Are you raising your eyebrows on hearing India’s decision to establish a strategic space cell to protect its interests in outer space? Well, you shouldn’t. The Indian Air Force came up with the idea in the late 90s when it called for an aerospace command to defend the nation’s growing reliance on communications satellites and communication technology assets. The Integrated Defence Services headquarters will house the proposed space cell, acting as an interface between the armed forces, Department of Space, and the Indian Space Research Organisation (Isro). Military planners seek the high ground — it can be a hill, an observation aircraft or air superiority — to provide them with a decisive advantage. And you can’t have higher ‘high ground’ than space. Future warfare will be dictated by the electromagnetic spectrum, as remote sensing and communications satellites facilitate mission-critical processes.
New Delhi has always voiced support for keeping outer space free of weapons. But today, with neighbours like China testing offensive space systems like anti-satellite (Asat) weaponry and new classes of heavy-lift boosters, it is clear that we can no longer just keep watching the skies. India should cash in on its experience in developing and launching communication and meteorological satellites to augment the space cell. Technically, civilian and military satellite systems are little different from one another and dual-use technologies can be accessed quickly. These could provide India with high quality military intelligence to keep an eye on the world.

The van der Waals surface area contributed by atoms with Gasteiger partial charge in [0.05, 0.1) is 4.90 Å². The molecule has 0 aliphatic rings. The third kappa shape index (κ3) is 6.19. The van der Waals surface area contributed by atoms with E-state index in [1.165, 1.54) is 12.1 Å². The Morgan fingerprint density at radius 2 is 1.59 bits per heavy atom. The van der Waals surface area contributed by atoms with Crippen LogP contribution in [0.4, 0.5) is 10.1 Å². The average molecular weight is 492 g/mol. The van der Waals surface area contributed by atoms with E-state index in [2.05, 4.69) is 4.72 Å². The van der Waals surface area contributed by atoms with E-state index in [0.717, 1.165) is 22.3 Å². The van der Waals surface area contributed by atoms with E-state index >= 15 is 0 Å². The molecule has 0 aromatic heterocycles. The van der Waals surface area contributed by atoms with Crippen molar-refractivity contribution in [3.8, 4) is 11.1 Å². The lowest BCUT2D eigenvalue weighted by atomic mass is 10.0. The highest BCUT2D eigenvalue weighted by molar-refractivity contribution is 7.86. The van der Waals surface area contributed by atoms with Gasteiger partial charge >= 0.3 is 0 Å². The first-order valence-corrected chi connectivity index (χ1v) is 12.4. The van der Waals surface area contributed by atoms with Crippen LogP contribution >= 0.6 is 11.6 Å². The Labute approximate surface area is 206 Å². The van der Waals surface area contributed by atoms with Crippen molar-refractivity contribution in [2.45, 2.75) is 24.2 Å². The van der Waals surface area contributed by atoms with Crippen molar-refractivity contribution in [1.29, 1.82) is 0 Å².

True, acquiring a robust offensive capability is still a long way off. But even with a modest and defensive space command, India will be in a better position to campaign for banning the weaponisation of space — and establishing a new form of international cooperation in outer space. Watch this outer space.